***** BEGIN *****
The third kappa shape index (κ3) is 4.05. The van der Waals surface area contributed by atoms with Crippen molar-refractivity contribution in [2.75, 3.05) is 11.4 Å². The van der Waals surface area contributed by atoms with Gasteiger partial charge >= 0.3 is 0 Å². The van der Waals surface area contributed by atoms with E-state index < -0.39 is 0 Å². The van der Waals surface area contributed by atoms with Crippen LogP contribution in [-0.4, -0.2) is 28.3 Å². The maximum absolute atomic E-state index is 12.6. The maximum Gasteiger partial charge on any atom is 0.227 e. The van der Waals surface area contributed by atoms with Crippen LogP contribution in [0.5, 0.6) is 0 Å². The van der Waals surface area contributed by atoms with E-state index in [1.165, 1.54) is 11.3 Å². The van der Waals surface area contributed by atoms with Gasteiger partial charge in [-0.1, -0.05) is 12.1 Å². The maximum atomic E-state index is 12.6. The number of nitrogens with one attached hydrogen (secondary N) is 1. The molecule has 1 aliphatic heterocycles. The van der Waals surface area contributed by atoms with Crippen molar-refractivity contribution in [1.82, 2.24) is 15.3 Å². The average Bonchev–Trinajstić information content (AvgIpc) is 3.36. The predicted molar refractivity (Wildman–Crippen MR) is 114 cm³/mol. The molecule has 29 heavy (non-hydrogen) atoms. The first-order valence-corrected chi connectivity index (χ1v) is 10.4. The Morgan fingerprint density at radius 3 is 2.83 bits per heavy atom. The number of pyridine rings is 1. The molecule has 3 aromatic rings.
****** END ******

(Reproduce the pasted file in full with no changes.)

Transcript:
The third kappa shape index (κ3) is 4.05. The van der Waals surface area contributed by atoms with Crippen molar-refractivity contribution in [2.75, 3.05) is 11.4 Å². The van der Waals surface area contributed by atoms with Gasteiger partial charge >= 0.3 is 0 Å². The van der Waals surface area contributed by atoms with E-state index < -0.39 is 0 Å². The van der Waals surface area contributed by atoms with Crippen LogP contribution in [-0.4, -0.2) is 28.3 Å². The maximum absolute atomic E-state index is 12.6. The maximum Gasteiger partial charge on any atom is 0.227 e. The van der Waals surface area contributed by atoms with Crippen LogP contribution in [0.5, 0.6) is 0 Å². The van der Waals surface area contributed by atoms with E-state index in [1.165, 1.54) is 11.3 Å². The van der Waals surface area contributed by atoms with Gasteiger partial charge in [-0.1, -0.05) is 12.1 Å². The maximum atomic E-state index is 12.6. The number of nitrogens with one attached hydrogen (secondary N) is 1. The molecule has 1 aliphatic heterocycles. The van der Waals surface area contributed by atoms with Crippen molar-refractivity contribution in [1.82, 2.24) is 15.3 Å². The average Bonchev–Trinajstić information content (AvgIpc) is 3.36. The predicted molar refractivity (Wildman–Crippen MR) is 114 cm³/mol. The molecule has 29 heavy (non-hydrogen) atoms. The first-order valence-corrected chi connectivity index (χ1v) is 10.4. The Morgan fingerprint density at radius 3 is 2.83 bits per heavy atom. The number of pyridine rings is 1. The molecule has 3 aromatic rings.